Despite the plentiful criticism it has elicited, most assessments of “Kubla Khan” remain unable to answer with any degree of certainty the question of the poem's ultimate meaning. In part due to its status as a verse fragment and the continued controversy surrounding its origins, “Kubla Khan” has tended to discourage final interpretation. Nevertheless, most critics acknowledge that the juxtaposed images, motifs, and ideas explored in the poem are strongly representative of Romantic poetry. As such, critics have found numerous indications of a thematic reconciliation of opposites in the poem. Similarly, “Kubla Khan” is thought to be principally concerned with the nature and dialectical process of poetic creation. The work is dominated by a lyrical representation of landscape—a common feature of Romantic poetry, in which landscape is typically viewed as the symbolic source and keeper of the poetic imagination. Guided by Coleridge's complex rhyming and metrical structure, “Kubla Khan” first describes the ordered world of Kubla's palace and then—with an abrupt change in meter and rhyme immediately following—depicts the surrounding natural world that the Khan cannot control, even as it provides the foundation of his power. This pattern of contrast between worlds continues throughout the poem, lending it both a purpose and structure that, critics suggest, represents Coleridge's ideal of a harmonious blend of meaning and form in poetic art. Critical Reception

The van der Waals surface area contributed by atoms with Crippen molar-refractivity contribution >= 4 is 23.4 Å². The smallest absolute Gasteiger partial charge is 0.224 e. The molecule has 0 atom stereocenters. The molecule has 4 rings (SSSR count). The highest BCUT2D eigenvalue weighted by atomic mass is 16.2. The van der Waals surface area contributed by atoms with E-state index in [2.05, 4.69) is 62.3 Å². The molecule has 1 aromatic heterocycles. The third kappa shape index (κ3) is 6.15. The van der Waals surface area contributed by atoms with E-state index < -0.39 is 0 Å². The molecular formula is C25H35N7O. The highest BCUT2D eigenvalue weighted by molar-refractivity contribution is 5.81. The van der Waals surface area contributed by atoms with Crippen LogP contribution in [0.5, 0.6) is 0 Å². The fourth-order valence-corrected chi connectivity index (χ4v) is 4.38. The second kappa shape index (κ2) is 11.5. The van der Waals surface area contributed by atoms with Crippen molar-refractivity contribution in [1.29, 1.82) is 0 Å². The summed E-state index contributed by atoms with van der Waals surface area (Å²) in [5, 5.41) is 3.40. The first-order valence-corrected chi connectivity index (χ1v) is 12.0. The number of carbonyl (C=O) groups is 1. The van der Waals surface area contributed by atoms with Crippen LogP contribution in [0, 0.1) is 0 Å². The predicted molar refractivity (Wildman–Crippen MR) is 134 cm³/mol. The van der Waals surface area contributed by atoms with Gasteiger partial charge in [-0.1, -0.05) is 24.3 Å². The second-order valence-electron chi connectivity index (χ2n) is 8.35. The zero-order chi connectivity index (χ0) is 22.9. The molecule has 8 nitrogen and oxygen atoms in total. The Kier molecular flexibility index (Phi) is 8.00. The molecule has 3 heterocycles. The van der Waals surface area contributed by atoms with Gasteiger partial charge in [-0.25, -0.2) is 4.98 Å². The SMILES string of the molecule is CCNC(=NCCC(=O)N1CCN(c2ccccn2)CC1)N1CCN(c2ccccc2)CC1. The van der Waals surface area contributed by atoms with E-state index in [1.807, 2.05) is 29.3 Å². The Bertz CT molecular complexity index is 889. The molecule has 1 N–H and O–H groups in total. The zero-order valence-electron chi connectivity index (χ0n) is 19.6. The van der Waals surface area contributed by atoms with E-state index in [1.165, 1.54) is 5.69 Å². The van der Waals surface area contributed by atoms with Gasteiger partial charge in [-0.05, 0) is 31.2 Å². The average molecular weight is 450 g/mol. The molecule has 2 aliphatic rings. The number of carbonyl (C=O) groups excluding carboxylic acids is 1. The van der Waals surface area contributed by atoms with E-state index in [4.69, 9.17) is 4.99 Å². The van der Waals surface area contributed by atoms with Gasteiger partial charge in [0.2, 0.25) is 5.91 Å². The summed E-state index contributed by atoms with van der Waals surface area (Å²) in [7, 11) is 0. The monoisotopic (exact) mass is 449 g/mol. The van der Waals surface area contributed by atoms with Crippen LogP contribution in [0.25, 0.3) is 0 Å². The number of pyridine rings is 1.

When Coleridge first issued “Kubla Khan” in 1816, it is believed that he did so for financial reasons and as an appendage to the more substantial “Christabel.” The work had previously been excluded by William Wordsworth from the second edition of the Lyrical Ballads and there is little evidence that Coleridge himself claimed it as one of his more significant compositions. When first published, many contemporary reviewers regarded the apparent poetic fragment as “nonsense” or “below criticism.” In the years since, the poem and the story of its creation have been widely analyzed, and much critical scholarship has concentrated on the sources of the work's evocative images. Pivotal among these works of criticism is John Livingston Lowes's pioneering The Road to Xanadu. The 1927 book-length study—devoted solely to “Kubla Khan”—details the poem's symbolic imagery based upon Coleridge's own readings of travelogues and other works. Although the limitations of this critical method have since been widely acknowledged, The Road to Xanadu continues to be a watershed in criticism of the poem and has done much to elevate the work's reputation as a subject for scholarly inquiry. More recent interpretations of the poem have explored both its fragmentary nature and the harmonious vision of poetic theory it proposes. Other estimations have focused on “Kubla Khan” as a poem that relates the account of its own creation, thus stressing its tendency to foreground itself as a work of Romantic art. Overall, “Kubla Khan” is widely acknowledged as a technically complex poem that reflects many of its author's poetic and creative philosophies. Despite its ostensible incompleteness, the work's thematic texture, intricate rhymes, and carefully juxtaposed images are thought to coalesce into a harmonious whole that encapsulates Coleridge's subsequently expressed ideas of poetic composition